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Ausubel studies environmental sciences and technologies important for the environment. His group examines long-term technical change; its relationships with the productivity of energy, materials, land, and other resources; and consequences for nature and human populations. Underlying the work are studies of the mathematics of growth and diffusion. The program houses research, organizes meetings on topics of interest to the campus community, and encourages collaborations ranging from complex international fieldwork to studies with local high school students.

Ausubel founded and helped lead the Census of Marine Life, a worldwide effort to study the diversity, distribution, and abundance of ocean life. Researchers in the program advanced the use of short sequences of DNA (including extracellular or eDNA) for species identification. Studies on birds and hominids align datasets of thousands of short DNA “barcode” sequences to understand evolutionary patterns and implications for evolutionary theory.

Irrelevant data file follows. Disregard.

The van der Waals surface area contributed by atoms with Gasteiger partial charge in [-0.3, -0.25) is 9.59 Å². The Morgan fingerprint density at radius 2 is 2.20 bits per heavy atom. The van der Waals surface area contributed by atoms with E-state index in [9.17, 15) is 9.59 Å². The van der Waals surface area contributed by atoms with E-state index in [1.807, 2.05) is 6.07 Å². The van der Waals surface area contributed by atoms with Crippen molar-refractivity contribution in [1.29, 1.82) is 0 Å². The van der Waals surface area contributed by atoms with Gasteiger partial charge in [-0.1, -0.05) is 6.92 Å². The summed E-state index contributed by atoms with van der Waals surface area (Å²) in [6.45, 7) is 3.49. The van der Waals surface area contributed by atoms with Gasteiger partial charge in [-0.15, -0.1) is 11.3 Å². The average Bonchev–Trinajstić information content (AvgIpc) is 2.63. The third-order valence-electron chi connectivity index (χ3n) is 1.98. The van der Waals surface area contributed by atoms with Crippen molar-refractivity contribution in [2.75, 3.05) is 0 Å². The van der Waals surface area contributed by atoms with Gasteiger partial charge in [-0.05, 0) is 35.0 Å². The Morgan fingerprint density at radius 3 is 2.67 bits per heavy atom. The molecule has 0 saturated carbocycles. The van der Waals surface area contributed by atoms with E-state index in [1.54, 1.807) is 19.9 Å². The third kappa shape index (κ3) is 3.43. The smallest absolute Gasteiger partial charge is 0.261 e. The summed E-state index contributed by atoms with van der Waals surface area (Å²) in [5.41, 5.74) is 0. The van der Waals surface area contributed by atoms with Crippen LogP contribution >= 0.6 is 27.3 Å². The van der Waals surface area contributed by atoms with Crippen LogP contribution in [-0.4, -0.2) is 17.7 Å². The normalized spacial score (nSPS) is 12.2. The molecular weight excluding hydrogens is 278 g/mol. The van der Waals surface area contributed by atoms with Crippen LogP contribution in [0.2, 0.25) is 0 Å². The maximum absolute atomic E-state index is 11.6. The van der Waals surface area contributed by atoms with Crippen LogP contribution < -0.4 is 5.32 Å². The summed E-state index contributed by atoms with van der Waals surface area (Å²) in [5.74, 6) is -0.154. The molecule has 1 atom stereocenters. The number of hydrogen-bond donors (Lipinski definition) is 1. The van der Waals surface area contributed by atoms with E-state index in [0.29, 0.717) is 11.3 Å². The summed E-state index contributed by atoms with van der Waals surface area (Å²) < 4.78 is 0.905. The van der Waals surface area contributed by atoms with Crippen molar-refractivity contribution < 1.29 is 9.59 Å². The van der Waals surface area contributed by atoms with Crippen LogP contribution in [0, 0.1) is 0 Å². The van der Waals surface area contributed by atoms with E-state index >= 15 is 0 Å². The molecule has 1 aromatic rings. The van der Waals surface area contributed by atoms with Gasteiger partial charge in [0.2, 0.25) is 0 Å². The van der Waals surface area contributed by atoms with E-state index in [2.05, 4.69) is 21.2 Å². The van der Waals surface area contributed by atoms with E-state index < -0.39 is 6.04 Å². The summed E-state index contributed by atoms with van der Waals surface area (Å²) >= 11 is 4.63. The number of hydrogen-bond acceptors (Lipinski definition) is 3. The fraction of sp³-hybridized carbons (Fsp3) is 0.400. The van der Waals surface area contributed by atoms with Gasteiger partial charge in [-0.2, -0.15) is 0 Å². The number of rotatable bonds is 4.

Ausubel helped create and lead the international Deep Carbon Observatory, which searched for the origins and limits of life and for the roots of petroleum and natural gas. Another stream of work analyzing changes in land use addresses the question, “How much land can 10 billion people spare for nature?”

He also seeks to better understand and conserve cultural heritage by analyzing traces of DNA found on works of art, notebooks, and other sources. Human DNA sequences might offer new insights about the sensory attributes, family history, and materials used by artists and other important cultural figures, and microbial sequences might advance knowledge about how to slow the degradation of cultural heritage.

Ausubel leads the university’s Insight Lecture Series, as well as the Hurford Initiative on Science and Diplomacy, a set of activities for graduate students and postdocs that explores international implications of their work.